Ministers are considering setting up an influential advisory body of independent experts to recommend tough legal action against unscrupulous businessmen.
The new Consumer Protection Advisory Committee could also propose action on counterfeit goods and unqualified tradesmen.
It will be composed of consumer groups' leaders, senior trading standards officers, advisers from the Office of Fair Trading, and businessmen.
Like the MMC, it will have the power to carry out its own enquiries after being given the go-ahead by government. It is likely to be administered by the Office of Fair Trading but will be accountable to ministers.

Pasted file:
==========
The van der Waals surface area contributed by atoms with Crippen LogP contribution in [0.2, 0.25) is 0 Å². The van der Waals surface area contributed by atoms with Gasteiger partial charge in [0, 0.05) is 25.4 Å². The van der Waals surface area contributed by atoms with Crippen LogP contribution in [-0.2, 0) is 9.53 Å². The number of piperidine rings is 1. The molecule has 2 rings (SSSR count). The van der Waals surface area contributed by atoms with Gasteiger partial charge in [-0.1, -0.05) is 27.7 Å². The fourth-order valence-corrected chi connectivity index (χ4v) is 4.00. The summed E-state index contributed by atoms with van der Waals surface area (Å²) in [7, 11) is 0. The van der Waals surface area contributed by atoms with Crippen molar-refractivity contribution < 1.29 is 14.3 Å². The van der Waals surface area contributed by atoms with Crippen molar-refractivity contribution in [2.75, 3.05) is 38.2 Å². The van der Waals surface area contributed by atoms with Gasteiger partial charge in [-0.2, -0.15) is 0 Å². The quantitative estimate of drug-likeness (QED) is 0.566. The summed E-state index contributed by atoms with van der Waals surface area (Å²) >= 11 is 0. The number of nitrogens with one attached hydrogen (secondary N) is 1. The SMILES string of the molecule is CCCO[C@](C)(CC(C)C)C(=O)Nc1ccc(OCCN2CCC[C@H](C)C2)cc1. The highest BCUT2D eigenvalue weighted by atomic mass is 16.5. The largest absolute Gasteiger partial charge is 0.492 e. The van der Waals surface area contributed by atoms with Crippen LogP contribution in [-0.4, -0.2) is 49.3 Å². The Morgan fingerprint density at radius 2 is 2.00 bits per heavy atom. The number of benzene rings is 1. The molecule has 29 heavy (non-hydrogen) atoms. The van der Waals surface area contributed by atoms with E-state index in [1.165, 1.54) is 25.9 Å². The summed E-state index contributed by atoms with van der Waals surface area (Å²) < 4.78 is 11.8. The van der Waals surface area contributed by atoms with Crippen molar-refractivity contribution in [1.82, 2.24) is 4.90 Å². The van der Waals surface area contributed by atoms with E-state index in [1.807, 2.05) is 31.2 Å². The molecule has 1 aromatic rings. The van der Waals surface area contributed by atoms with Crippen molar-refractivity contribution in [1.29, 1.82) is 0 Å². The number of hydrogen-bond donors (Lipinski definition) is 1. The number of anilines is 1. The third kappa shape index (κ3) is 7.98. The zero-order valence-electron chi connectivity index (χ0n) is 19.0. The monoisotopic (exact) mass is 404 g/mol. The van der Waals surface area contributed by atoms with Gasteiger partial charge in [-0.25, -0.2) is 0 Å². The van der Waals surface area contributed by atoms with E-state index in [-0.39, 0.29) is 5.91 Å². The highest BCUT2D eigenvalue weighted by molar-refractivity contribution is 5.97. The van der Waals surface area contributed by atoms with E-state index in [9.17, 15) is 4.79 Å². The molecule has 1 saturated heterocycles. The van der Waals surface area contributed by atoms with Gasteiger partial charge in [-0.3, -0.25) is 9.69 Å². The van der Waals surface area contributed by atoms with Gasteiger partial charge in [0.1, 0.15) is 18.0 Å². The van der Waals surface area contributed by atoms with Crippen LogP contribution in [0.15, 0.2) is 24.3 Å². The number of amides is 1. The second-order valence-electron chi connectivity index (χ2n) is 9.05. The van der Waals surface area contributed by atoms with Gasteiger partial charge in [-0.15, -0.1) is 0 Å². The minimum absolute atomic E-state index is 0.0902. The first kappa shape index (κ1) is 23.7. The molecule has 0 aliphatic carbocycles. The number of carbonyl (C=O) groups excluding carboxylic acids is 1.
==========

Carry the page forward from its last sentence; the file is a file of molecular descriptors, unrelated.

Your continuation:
The first issue the new Consumer Protection Advisory Committee will tackle is mock auctions. The "one day sales" set up by travelling salesmen in empty shops and town halls, promise brand-name goods at low prices, but pass off cheap fakes which often fall apart within days.
MPs have been lobbying for action against the swindlers - who tend to target poor people in vulnerable areas - since last year. The auctions are particularly prevalent in the run-up to Christmas.
The Government will not need to introduce a new law to set up the Committee. Civil servants are working on reviving a sleeping clause in the 1973 Fair Trading Act, which is designed to protect consumers from "unfair trade practices".
Consumer groups said any new body should contain a balanced membership with representatives of the public having a fair say.
"We need people who are consumer representatives rather than consumer advocates sitting on bodies like this," said Sheila McKechnie, Director of the Consumers' Association.Reuse content